The receptor for the type I insulin-like growth factor and its ligands regulate multiple cellular functions that impact on metastasis

Surg Oncol Clin N Am. 2001 Apr;10(2):289-312, viii.


The receptor for the type I insulin-like growth factor (IGF-IR) has been identified as a regulator of cellular transformation and the acquisition of the tumorigenic phenotype. This article reviews recent evidence including the authors' own, which implicates this receptor and its ligands IGF-I and IGF-II in the regulation of multiple cellular functions that impact on the invasive/metastatic potential of cancer cells. These include cell survival, motility, invasion, growth potential in secondary organ sites, the induction of angiogenesis, and the acquisition of multiple drug-resistance. Collectively, this evidence identifies the IGF-I receptor/ligand system as a target for molecular anti-cancer therapy with potential benefits for a wide spectrum of human malignancies.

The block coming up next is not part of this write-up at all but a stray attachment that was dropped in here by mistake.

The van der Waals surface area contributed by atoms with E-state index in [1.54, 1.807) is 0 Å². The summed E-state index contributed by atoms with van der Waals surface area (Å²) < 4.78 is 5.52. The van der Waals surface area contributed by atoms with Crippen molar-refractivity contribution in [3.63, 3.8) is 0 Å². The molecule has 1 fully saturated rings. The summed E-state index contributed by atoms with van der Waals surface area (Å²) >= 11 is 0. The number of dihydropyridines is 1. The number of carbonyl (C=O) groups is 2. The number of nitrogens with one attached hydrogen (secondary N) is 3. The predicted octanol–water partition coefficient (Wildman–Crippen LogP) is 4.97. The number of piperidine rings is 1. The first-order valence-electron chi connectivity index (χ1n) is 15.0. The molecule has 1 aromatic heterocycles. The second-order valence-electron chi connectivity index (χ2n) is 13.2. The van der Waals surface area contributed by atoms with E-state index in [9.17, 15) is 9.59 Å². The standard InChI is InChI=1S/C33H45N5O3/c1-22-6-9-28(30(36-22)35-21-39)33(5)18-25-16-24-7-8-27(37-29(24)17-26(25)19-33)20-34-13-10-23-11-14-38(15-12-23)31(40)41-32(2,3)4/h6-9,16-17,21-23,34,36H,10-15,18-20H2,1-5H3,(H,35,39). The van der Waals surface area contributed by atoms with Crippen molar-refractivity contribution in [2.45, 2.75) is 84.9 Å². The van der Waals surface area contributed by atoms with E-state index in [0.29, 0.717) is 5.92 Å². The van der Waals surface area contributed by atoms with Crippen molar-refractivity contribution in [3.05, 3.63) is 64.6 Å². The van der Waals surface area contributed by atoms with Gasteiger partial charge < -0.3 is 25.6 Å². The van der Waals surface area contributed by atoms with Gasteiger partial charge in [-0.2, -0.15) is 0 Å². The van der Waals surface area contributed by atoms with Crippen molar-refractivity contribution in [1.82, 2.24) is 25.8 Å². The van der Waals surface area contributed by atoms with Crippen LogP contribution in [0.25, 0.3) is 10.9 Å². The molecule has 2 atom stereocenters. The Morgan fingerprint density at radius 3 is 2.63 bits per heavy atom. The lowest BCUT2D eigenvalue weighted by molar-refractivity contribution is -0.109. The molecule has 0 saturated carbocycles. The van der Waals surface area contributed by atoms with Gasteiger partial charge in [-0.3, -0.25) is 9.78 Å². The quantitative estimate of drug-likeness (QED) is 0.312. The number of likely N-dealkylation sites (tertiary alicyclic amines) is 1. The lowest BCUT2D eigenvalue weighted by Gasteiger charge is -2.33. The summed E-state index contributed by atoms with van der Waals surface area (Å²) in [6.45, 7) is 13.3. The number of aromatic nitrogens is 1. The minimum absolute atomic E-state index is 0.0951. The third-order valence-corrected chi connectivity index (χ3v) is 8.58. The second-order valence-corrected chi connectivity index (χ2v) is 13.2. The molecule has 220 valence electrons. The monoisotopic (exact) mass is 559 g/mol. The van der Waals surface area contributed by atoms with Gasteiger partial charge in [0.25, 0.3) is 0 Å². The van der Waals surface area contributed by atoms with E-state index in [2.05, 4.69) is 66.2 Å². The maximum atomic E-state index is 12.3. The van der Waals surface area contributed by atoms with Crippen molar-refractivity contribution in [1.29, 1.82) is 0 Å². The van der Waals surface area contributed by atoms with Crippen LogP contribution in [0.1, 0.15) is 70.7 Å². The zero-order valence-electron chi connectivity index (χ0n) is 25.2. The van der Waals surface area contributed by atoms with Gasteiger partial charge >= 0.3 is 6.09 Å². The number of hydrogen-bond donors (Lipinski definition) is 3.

Publication types

  • Research Support, Non-U.S. Gov't
  • Review

MeSH terms

  • Cell Movement / physiology
  • Cell Transformation, Neoplastic*
  • Drug Resistance, Neoplasm
  • Humans
  • Integrins / physiology
  • Neoplasm Invasiveness / physiopathology
  • Neoplasm Metastasis / genetics*
  • Neoplasm Metastasis / physiopathology*
  • Neovascularization, Pathologic / physiopathology
  • Paracrine Communication / physiology
  • Phenotype
  • Receptor Cross-Talk / physiology
  • Receptor, IGF Type 1 / physiology*
  • Signal Transduction / physiology


  • Integrins
  • Receptor, IGF Type 1